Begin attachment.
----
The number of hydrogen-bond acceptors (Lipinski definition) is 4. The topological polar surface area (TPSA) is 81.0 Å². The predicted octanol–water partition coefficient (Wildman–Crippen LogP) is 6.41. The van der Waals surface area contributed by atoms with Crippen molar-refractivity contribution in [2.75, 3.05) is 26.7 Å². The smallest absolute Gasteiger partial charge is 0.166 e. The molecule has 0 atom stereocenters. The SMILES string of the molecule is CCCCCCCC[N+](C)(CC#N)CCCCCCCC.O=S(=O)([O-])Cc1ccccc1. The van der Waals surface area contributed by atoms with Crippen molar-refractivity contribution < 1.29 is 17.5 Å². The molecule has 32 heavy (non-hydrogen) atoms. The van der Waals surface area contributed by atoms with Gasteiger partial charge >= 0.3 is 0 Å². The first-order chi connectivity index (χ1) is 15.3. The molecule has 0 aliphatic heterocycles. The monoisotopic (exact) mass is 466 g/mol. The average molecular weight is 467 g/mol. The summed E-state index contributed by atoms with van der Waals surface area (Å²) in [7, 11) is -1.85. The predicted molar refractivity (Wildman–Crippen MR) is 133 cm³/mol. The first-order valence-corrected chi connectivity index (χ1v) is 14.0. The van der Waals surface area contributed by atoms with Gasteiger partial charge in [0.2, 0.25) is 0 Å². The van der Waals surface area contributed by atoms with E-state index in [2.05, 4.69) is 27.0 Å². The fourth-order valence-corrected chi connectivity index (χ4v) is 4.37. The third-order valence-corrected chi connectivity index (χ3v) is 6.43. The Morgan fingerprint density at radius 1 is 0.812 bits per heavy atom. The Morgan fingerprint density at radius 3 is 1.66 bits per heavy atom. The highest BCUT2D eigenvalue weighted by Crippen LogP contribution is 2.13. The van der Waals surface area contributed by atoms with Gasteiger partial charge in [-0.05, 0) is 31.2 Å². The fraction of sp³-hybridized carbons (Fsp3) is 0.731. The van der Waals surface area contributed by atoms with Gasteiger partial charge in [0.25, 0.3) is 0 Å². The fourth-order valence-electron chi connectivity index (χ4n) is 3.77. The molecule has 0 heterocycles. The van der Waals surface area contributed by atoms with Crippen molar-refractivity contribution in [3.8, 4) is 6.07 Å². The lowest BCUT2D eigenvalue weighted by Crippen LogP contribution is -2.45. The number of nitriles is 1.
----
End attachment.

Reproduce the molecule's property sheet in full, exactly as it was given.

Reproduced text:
The number of hydrogen-bond acceptors (Lipinski definition) is 4. The topological polar surface area (TPSA) is 81.0 Å². The predicted octanol–water partition coefficient (Wildman–Crippen LogP) is 6.41. The van der Waals surface area contributed by atoms with Crippen molar-refractivity contribution in [2.75, 3.05) is 26.7 Å². The smallest absolute Gasteiger partial charge is 0.166 e. The molecule has 0 atom stereocenters. The SMILES string of the molecule is CCCCCCCC[N+](C)(CC#N)CCCCCCCC.O=S(=O)([O-])Cc1ccccc1. The van der Waals surface area contributed by atoms with Crippen molar-refractivity contribution < 1.29 is 17.5 Å². The molecule has 32 heavy (non-hydrogen) atoms. The van der Waals surface area contributed by atoms with Gasteiger partial charge >= 0.3 is 0 Å². The first-order chi connectivity index (χ1) is 15.3. The molecule has 0 aliphatic heterocycles. The monoisotopic (exact) mass is 466 g/mol. The average molecular weight is 467 g/mol. The summed E-state index contributed by atoms with van der Waals surface area (Å²) in [7, 11) is -1.85. The predicted molar refractivity (Wildman–Crippen MR) is 133 cm³/mol. The first-order valence-corrected chi connectivity index (χ1v) is 14.0. The van der Waals surface area contributed by atoms with Gasteiger partial charge in [0.2, 0.25) is 0 Å². The van der Waals surface area contributed by atoms with E-state index in [2.05, 4.69) is 27.0 Å². The fourth-order valence-corrected chi connectivity index (χ4v) is 4.37. The third-order valence-corrected chi connectivity index (χ3v) is 6.43. The Morgan fingerprint density at radius 1 is 0.812 bits per heavy atom. The Morgan fingerprint density at radius 3 is 1.66 bits per heavy atom. The highest BCUT2D eigenvalue weighted by Crippen LogP contribution is 2.13. The van der Waals surface area contributed by atoms with Gasteiger partial charge in [-0.05, 0) is 31.2 Å². The fraction of sp³-hybridized carbons (Fsp3) is 0.731. The van der Waals surface area contributed by atoms with Gasteiger partial charge in [0.25, 0.3) is 0 Å². The fourth-order valence-electron chi connectivity index (χ4n) is 3.77. The molecule has 0 heterocycles. The van der Waals surface area contributed by atoms with Crippen molar-refractivity contribution in [3.8, 4) is 6.07 Å². The lowest BCUT2D eigenvalue weighted by Crippen LogP contribution is -2.45. The number of nitriles is 1.